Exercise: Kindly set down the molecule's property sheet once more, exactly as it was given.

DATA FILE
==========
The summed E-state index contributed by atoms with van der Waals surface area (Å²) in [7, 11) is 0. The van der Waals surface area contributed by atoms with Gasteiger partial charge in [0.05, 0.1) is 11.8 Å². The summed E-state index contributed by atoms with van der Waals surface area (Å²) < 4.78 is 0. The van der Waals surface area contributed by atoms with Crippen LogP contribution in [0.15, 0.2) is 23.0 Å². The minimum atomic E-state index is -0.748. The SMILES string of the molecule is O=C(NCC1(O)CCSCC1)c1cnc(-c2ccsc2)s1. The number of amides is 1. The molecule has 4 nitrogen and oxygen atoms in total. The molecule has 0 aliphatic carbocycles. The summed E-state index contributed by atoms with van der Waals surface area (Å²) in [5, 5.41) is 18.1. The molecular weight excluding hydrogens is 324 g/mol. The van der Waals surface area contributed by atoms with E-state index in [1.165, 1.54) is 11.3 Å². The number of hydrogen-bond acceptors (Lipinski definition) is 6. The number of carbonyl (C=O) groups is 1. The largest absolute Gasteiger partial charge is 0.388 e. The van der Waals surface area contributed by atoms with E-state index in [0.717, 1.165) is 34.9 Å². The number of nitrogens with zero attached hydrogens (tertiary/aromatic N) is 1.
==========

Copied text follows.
The summed E-state index contributed by atoms with van der Waals surface area (Å²) in [7, 11) is 0. The van der Waals surface area contributed by atoms with Gasteiger partial charge in [0.05, 0.1) is 11.8 Å². The summed E-state index contributed by atoms with van der Waals surface area (Å²) < 4.78 is 0. The van der Waals surface area contributed by atoms with Crippen LogP contribution in [0.15, 0.2) is 23.0 Å². The minimum atomic E-state index is -0.748. The SMILES string of the molecule is O=C(NCC1(O)CCSCC1)c1cnc(-c2ccsc2)s1. The number of amides is 1. The molecule has 4 nitrogen and oxygen atoms in total. The molecule has 0 aliphatic carbocycles. The summed E-state index contributed by atoms with van der Waals surface area (Å²) in [5, 5.41) is 18.1. The molecular weight excluding hydrogens is 324 g/mol. The van der Waals surface area contributed by atoms with E-state index in [1.165, 1.54) is 11.3 Å². The number of hydrogen-bond acceptors (Lipinski definition) is 6. The number of carbonyl (C=O) groups is 1. The largest absolute Gasteiger partial charge is 0.388 e. The van der Waals surface area contributed by atoms with E-state index in [0.717, 1.165) is 34.9 Å². The number of nitrogens with zero attached hydrogens (tertiary/aromatic N) is 1.